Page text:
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NCJ Number: 201872 Find in a Library
Title: Greenville, Mississippi, Arrest Policies Project: A Process Evaluation
Author(s): Cheron DuPree
Corporate Author: Institute for Law and Justice
United States of America
Date Published: February 2000
Page Count: 22
Sponsoring Agency: Institute for Law and Justice
Alexandria, VA 22314
National Institute of Justice (NIJ)
Washington, DC 20531
NCJRS Photocopy Services
Rockville, MD 20849-6000
Grant Number: 98-WE-VX-0012
Sale Source: NCJRS Photocopy Services
Box 6000
Rockville, MD 20849-6000
United States of America

Institute for Law and Justice
1219 Prince Street, Suite 2
Alexandria, VA 22314
United States of America
Document: PDF
Dataset: DATASET 1
Type: Program/Project Evaluation
Format: Document
Language: English
Country: United States of America
Annotation: This report presents the methodology, findings, and recommendations of the process evaluation of the Greenville Arrest Policies Project (Mississippi), which is a Federal grant program intended to encourage jurisdictions to implement mandatory or proarrest policies as an effective domestic-violence intervention that is part of a coordinated community response to domestic violence.
Abstract: This report reviews the activities of the Greenville Police Department from the early stages of the project and examines current operations and future plans. Relevant laws are discussed as well as the project objectives, planning, implementation, resources, and interagency collaboration. The primary project objective is to establish a coordinated community response to domestic violence that links the efforts of the police, victim advocates, prosecutors, judges, health-care professionals, and others who have contact with families that are experiencing domestic abuse. Specific objectives are to hire four patrol officers, one lead officer, a secretary, and four dispatchers, and to obtain counseling services to be housed in a centralized location within the police department; to establish a working group of individuals interested in decreasing domestic violence in the community; and to develop an evaluation plan for assessing the domestic violence unit and working-group progress. The continuation proposal for the project includes the development of a court-monitoring program and training for law enforcement. The evaluation found that the Greenville Police Department and its nonprofit partner (Our House) have been successful in meeting the project's initial goals. Our House is actively recruiting members to expand the task force countywide and has hired a court advocate to provide information to victims in the Greenville Municipal Court. Another court advocate has been hired and will start monitoring courts in the surrounding cities to initiate contact with victims. The project implementation was attended with problems. The Salvation Army had no problems providing services to women during the first grant period; however, Our House experienced some problems during implementation of the batterers education program. Most of these problems were due to the need to refine program operations. Recommendations for improvement pertain to operational changes to the domestic violence unit, designated officers for follow-up or clearer procedures, improvements in probation, and collaboration between police and social service agencies.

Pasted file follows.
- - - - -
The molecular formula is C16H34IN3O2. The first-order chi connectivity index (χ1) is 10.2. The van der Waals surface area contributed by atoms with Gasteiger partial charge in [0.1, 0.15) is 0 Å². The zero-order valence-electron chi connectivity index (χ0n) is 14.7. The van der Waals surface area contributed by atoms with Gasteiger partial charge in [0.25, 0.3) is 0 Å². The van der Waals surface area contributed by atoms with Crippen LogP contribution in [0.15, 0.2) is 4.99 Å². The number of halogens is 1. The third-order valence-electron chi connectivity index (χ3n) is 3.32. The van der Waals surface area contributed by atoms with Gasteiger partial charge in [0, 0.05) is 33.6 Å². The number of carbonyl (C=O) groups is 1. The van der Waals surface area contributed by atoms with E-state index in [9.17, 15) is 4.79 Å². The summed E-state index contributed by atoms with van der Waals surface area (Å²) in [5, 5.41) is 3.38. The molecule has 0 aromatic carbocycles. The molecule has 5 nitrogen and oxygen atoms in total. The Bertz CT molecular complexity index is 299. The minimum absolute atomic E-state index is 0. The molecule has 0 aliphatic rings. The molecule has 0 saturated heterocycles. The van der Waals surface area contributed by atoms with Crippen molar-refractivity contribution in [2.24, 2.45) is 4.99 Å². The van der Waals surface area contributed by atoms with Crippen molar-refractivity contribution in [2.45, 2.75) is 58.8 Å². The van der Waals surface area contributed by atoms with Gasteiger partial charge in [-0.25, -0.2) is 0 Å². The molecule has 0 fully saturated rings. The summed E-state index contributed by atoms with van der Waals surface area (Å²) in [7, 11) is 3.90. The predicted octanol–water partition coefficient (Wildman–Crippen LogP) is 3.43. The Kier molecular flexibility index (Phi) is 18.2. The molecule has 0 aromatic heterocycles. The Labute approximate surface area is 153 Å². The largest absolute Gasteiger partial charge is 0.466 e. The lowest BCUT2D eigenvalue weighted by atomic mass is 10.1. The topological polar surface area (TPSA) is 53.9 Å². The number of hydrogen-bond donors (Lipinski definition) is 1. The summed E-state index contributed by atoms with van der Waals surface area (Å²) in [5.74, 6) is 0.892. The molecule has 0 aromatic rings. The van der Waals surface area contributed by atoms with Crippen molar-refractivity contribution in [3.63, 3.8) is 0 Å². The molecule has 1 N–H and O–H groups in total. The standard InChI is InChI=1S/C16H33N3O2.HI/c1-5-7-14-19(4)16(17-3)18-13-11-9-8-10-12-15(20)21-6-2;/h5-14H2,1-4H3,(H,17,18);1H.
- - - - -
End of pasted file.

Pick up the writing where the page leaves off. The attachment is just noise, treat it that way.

Main Term(s): Female victims
Index Term(s): Court management; Domestic assault; Domestic assault arrest policies; Domestic assault prevention; Interagency cooperation; Mississippi; NIJ grant-related documents; Police domestic violence training; Private sector-government cooperation; Probation; Prosecution; State laws; Victim services; Victims of violent crime
Note: Dataset may be archived by the NIJ Data Resources Program at the National Archive of Criminal Justice Data
To cite this abstract, use the following link:
http://www.ncjrs.gov/App/publications/abstract.aspx?ID=201872

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